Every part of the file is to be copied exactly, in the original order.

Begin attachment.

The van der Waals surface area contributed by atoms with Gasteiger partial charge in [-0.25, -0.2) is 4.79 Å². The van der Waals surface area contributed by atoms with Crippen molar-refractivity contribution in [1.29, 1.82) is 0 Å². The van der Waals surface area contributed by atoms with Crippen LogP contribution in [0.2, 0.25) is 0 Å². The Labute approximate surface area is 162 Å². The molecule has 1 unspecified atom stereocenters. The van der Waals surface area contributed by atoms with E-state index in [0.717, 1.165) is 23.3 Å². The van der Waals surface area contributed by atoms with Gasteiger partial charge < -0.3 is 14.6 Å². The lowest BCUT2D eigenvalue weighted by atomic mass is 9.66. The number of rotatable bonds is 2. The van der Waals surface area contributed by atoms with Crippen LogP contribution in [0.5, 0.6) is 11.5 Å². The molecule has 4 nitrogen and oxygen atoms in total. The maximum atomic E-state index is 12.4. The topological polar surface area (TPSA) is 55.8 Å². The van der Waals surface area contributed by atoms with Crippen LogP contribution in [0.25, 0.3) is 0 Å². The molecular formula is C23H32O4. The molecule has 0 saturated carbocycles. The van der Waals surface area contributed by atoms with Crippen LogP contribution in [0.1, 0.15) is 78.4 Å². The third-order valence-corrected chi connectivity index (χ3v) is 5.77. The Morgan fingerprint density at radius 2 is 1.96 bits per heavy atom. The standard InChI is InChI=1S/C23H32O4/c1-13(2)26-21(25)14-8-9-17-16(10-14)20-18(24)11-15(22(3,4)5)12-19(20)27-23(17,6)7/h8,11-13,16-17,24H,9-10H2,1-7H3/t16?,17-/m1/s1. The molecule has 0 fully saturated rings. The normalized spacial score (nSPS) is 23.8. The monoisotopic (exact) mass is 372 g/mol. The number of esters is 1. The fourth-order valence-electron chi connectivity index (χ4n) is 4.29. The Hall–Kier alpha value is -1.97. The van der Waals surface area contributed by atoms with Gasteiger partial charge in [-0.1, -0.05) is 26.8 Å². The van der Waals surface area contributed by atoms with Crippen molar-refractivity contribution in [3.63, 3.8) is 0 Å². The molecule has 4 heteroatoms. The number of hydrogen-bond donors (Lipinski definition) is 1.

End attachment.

The van der Waals surface area contributed by atoms with Gasteiger partial charge in [-0.25, -0.2) is 4.79 Å². The van der Waals surface area contributed by atoms with Crippen molar-refractivity contribution in [1.29, 1.82) is 0 Å². The van der Waals surface area contributed by atoms with Crippen LogP contribution in [0.2, 0.25) is 0 Å². The Labute approximate surface area is 162 Å². The molecule has 1 unspecified atom stereocenters. The van der Waals surface area contributed by atoms with E-state index in [0.717, 1.165) is 23.3 Å². The van der Waals surface area contributed by atoms with Gasteiger partial charge < -0.3 is 14.6 Å². The lowest BCUT2D eigenvalue weighted by atomic mass is 9.66. The number of rotatable bonds is 2. The van der Waals surface area contributed by atoms with Crippen LogP contribution in [0.5, 0.6) is 11.5 Å². The molecule has 4 nitrogen and oxygen atoms in total. The maximum atomic E-state index is 12.4. The topological polar surface area (TPSA) is 55.8 Å². The van der Waals surface area contributed by atoms with Crippen LogP contribution in [0.25, 0.3) is 0 Å². The molecular formula is C23H32O4. The molecule has 0 saturated carbocycles. The van der Waals surface area contributed by atoms with Crippen LogP contribution in [0.1, 0.15) is 78.4 Å². The third-order valence-corrected chi connectivity index (χ3v) is 5.77. The Morgan fingerprint density at radius 2 is 1.96 bits per heavy atom. The standard InChI is InChI=1S/C23H32O4/c1-13(2)26-21(25)14-8-9-17-16(10-14)20-18(24)11-15(22(3,4)5)12-19(20)27-23(17,6)7/h8,11-13,16-17,24H,9-10H2,1-7H3/t16?,17-/m1/s1. The molecule has 0 fully saturated rings. The normalized spacial score (nSPS) is 23.8. The monoisotopic (exact) mass is 372 g/mol. The number of esters is 1. The fourth-order valence-electron chi connectivity index (χ4n) is 4.29. The Hall–Kier alpha value is -1.97. The van der Waals surface area contributed by atoms with Gasteiger partial charge in [-0.1, -0.05) is 26.8 Å². The van der Waals surface area contributed by atoms with Crippen molar-refractivity contribution in [3.63, 3.8) is 0 Å². The molecule has 4 heteroatoms. The number of hydrogen-bond donors (Lipinski definition) is 1.